My love of ice cream and ice cream making comes from generations of ice cream history. As my Aunt Nancy has described, our family and my Uncle Mike’s family shared a passion for the White Mountain Ice Cream Freezer and had a very similar recipe for vanilla ice cream. Uncle Mike Russell’s family recipe is said to have passed down through his family for generations, and has remained the hallmark for quality homemade ice cream. In the last few years, a few slightly different versions of the recipe have become standards. On Triple Motion, whenever we use the Russell Recipe we’re actually referring to the Peter Gerard Recipe. But it’s important to share the story and origins:
The Old Russell Recipe
Classic and faultless. And also dead simple. Easy as 3-2-1.
Assuming you have a 1-gallon freezer this is The Old Russell Recipe:
- 3 eggs
- 2 cups of sugar
- 1 pint of cream
- enough milk to fill two-thirds of the can
- a dash of vanilla extract (definitely not “essence”)
For those of us who don’t use peculiar US measurements, 2 cups of sugar is 450 grams and 1 pint of cream is 473 milliliters.
Just beat the eggs and sugar, stir in the cream and milk to dissolve the sugar and add the vanilla. Then put it in your freezer and crank!
The New Russell Recipe
The Russells aren’t always content with simple vanilla. The New Russell Recipe adds bananas, pineapples and strawberries. This is the standard in our family since it’s Nancy’s favourite.
You can put almost any fruit or other flavoring in the recipe and it won’t fail you. If you’re adding something particularly sweet (like a very sugary fruit or maple syrup or honey) then reduce the sugar accordingly. It’s really amazing how reliable and versatile this recipe is.
But things have got more complicated in recent years….
The Family Feud
My dad can be frugal at times, and with the very high cost of cream in the States, I can try to understand his concern about saving money on ice cream. So he modified the recipe to use “Half and Half” – a product sold in America primarily as a lower fat alternative to putting cream in your coffee. In theory, “Half and Half” is half cream and half milk. It’s much cheaper than real cream so my dad figures that if he uses 2 pints of “Half and Half” it’s the same as using 1 pint of real cream, and then he can laugh all the way to the bank.
But Aunt Nancy (my dad’s sister) and Uncle Mike disagree. She only uses Whipping Cream, determined to preserve the integrity and taste that the Russell Recipe embodies. Whenever my dad is making the ice cream Nancy and Mike will inevitably make a fuss (yet they still enjoy the ice cream of course!).
It doesn’t quite stop there. When I moved to Scotland and my dad got me a 2-quart freezer, I called Nancy and got the recipe. But in Europe measurements like cups and quarts don’t get you very far and even a pint is different here than back home. So I had to adjust the recipe to fit what I can use here, and I made a mistake in my calculations. Oops. So for years now I have been using twice as much cream as the original recipe calls for. Of course I eventually realized my error, but I’m happy to have made it! I think the extra cream adds a smoothness and creaminess that just can’t be beat.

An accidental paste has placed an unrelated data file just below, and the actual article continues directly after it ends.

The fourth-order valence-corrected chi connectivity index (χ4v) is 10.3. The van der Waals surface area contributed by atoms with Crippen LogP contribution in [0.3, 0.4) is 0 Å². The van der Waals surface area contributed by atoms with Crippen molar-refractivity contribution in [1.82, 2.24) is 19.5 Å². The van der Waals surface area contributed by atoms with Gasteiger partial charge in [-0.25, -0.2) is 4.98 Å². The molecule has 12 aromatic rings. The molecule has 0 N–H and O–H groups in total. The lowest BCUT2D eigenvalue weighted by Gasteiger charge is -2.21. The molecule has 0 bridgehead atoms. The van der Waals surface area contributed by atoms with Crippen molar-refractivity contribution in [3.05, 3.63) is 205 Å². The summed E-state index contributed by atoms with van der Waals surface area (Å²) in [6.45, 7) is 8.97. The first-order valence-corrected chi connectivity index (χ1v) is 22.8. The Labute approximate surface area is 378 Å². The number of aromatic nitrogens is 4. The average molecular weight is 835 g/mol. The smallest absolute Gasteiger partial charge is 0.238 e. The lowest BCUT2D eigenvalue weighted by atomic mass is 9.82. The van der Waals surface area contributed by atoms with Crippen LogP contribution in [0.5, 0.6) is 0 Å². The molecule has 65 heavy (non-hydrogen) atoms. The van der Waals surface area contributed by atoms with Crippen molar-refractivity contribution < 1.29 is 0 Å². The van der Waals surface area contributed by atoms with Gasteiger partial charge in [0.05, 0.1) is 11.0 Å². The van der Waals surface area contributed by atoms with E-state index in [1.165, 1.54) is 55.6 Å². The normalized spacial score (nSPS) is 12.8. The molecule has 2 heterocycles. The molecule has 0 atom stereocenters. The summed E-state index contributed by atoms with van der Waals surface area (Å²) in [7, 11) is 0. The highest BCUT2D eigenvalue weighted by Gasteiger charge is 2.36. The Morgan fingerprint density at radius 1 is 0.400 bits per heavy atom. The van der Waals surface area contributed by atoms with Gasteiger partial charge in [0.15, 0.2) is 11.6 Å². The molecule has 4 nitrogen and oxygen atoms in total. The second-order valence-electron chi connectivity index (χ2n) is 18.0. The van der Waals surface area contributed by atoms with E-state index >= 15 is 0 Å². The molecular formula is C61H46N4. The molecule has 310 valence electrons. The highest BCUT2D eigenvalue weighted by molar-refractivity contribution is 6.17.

|fat content in cream
|Whipping Cream (US)
|30 per cent
|Half and Half (US)
|10.5 per cent (doubled quantity)
|Double Cream (UK)
|48 per cent (doubled quantity)
|3-4 per cent
As you can see from the above table “Half and Half” isn’t quite half and half. So even with the doubled quantity, Nancy is right that it’s not the same. But you can also see that I’ve shot the recipe into a whole new level of fat-content. If you’re worried about calories or cholesterol, don’t do it my way. But if you’re worried about calories you really shouldn’t even be reading this website!
The Peter Gerard Recipe
My standard recipe for a 1-gallon (3.78 liters) freezer is:
Classic Vanilla Ice Cream (The Peter Gerard Recipe)
This is the base recipe and proportions I use for pretty much everything.
- 3 eggs
- 2 cups vanilla sugar (450g)
- 1 quart double (or heavy) cream (946ml)
- 1 vanilla pod
- 1-2 quarts whole milk (enough milk to fill the can to an inch or two below the top)
To make vanilla sugar, which I use in most recipes:
After you scrape the seeds out of a vanilla pod (to use in vanilla ice cream), put the remaining vanilla pod in a bag or container of sugar and leave it in the cupboard. After a few days the sugar will absorb some vanilla flavor. I always keep some vanilla sugar on hand.
If you’re making vanilla ice cream:
Make an incision along the vanilla pod so you can open it up. Scrape the seeds into the milk. (If you have time, it’s best to add the vanilla seeds to the milk the day before so they can steep.)
The basic steps for my standard ice cream recipe:
Whisk together the eggs and sugar until well combined. Normally I’ll whisk until the mixture starts to turn pale.
Mix in the cream and milk, stirring until the sugar is dissolved.
Transfer the mix to your freezer and crank!
If you don’t have a vanilla pod, you can add 1 teaspoon (per quart of ice cream) of good quality vanilla extract instead. It’s still pretty good. Just make sure you don’t use “vanilla essence”, which is fake!
For vanilla ice cream I recommend putting a vanilla pod in the sugar a couple days before to make vanilla sugar. And scrape the seeds out of the pod into the milk the day before as well. Then you can avoid vanilla extract and get the best flavour possible.
I always use organic ingredients where possible, especially for the eggs and dairy. I also prefer Jersey cream if I can get it. And Fair Trade is essential for the sugar.
And of course I always crank in a White Mountain Triple Motion Freezer!